Counterfire's fortnightly digest rounding up the stories of working people getting organised and fighting back
Rolls-Royce locks out workers at Barnoldswick plant
On the back of the news that striking Unite workers at Rolls-Royce Barnoldswick had extended their strike to other departments that would mean ongoing action until Christmas Eve, the company responded by locking out workers and shifting production abroad.
Bosses at Rolls-Royce then indicated their intention to furlough workers at the Barnoldswick site, seeking to break the strike at the expense of the taxpayer and a direct breach of UK furlough laws.
This strike is a battle against global capital’s insatiable thirst for ever expanding profits at the expense of a loyal workforce. It is essential that action is escalated and the mass support this struggle has received is built upon. Unite announced yesterday that the strike will be extended further. This is exactly what is required and demonstrates the resilience and mettle that the workers at this site have.
There will be a cavalcade in support of the workers this Saturday, 5th December. Please join if you are able to. Cars will be meeting at 10:30 in the Boundary Mill car park, Vivary Way, Colne. Unite is requesting that people stay in their vehicles and stick to Covid-19 rules at all times to ensure that the cavalcade is conducted in a safe manner.
Striking against pay cuts - Heathrow Airport workers fight back
Workers at Heathrow Airport Ltd. have begun industrial action over the airport’s controversial fire and rehire plans after voting yes by an 85% margin. The second 24 hour strike will be on 14 December followed by a 48 hour strike on 18-19 December.
The airport has decided to put 4,000 of its staff on new permanent contracts, cutting their pay by up to £8,000 (24% of their total pay), at threat of redundancy.
While Heathrow insists that these measures are a last resort, Unite notes that the airport has still made substantial pay-outs to its shareholders and top executives. According to Unite regional coordinating officer Wayne King ‘the airport is using the Covid-19 pandemic as a smokescreen to permanently cut workers’ pay’.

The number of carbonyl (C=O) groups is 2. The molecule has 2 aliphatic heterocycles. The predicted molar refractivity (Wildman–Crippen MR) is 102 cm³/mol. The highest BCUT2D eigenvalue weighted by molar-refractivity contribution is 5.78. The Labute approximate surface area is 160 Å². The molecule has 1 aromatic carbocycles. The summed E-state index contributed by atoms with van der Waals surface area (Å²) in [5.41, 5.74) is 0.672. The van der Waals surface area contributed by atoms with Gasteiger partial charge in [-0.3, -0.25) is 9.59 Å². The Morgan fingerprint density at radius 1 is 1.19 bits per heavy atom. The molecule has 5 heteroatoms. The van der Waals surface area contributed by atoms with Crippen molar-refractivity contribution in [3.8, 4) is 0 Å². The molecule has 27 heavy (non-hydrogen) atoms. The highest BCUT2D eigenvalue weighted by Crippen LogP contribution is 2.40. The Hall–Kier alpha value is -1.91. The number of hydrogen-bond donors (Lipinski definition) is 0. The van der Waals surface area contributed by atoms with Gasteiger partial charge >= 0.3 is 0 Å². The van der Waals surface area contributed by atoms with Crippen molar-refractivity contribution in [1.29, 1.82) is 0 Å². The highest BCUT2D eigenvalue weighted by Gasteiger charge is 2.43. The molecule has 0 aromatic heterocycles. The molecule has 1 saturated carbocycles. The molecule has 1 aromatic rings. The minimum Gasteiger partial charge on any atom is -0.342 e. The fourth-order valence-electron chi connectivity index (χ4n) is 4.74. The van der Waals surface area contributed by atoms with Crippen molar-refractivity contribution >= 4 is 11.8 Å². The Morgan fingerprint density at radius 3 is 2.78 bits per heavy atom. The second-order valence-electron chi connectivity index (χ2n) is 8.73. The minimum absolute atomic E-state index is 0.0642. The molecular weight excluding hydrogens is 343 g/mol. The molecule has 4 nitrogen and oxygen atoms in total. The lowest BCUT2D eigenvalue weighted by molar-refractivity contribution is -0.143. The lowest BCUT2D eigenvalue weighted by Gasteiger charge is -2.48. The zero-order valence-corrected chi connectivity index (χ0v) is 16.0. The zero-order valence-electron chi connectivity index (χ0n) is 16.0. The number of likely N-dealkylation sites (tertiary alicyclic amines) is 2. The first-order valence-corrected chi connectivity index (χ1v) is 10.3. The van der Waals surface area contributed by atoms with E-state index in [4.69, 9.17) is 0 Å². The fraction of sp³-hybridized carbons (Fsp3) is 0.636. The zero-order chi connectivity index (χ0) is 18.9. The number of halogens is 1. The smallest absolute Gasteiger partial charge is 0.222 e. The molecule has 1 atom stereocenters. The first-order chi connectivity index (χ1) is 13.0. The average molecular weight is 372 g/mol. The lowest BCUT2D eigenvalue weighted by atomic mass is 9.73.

Workers at Heathrow are now taking a stand against these outrageous proposals, giving them an opportunity to set an example for all employers who attempt to offload the costs of lost profits on to workers.
Greenwich maintenance workers vote by 98% to strike in the face of severe wage cuts
Carpenters, decorators, electricians and plumbers who maintain the Royal Borough of Greenwich's housing stock are being forced into a new pay system that could see them lose up to £20,000 a year in wages. More than 120 workers directly employed by the council voted by 98% in favour of strike action against the move.
The move follows councils in Tower Hamlets, Brighton and Hove, Glasgow and others who have used Covid-19 as an excuse to carry out drastic cuts to pay or terms and conditions of their workers. They are unashamedly trying to make the very key workers that have carried society through the pandemic pay for the crisis.
The impressive strike mandate shows that workers are not going to accept the onslaught lying down.
“We have a huge mandate as a result of this vote – the message is very clear,” said Unite Greenwich branch secretary Danny Hoggan. “Our members will not be made to pay the price of Covid-19.”
Baker’s Union to consider disaffiliation from Labour Party
In a statement released on 20 November the Bakers, Food and Allied Workers’ Union (BFAWU) announced their intention to formally consult membership over whether to disaffiliate from the Labour Party.
This significant move comes from the very heart of the labour and trade union wing of the movement, where BFAWU are one of 12 unions affiliated to Labour, and one of nine with a representative on the NEC.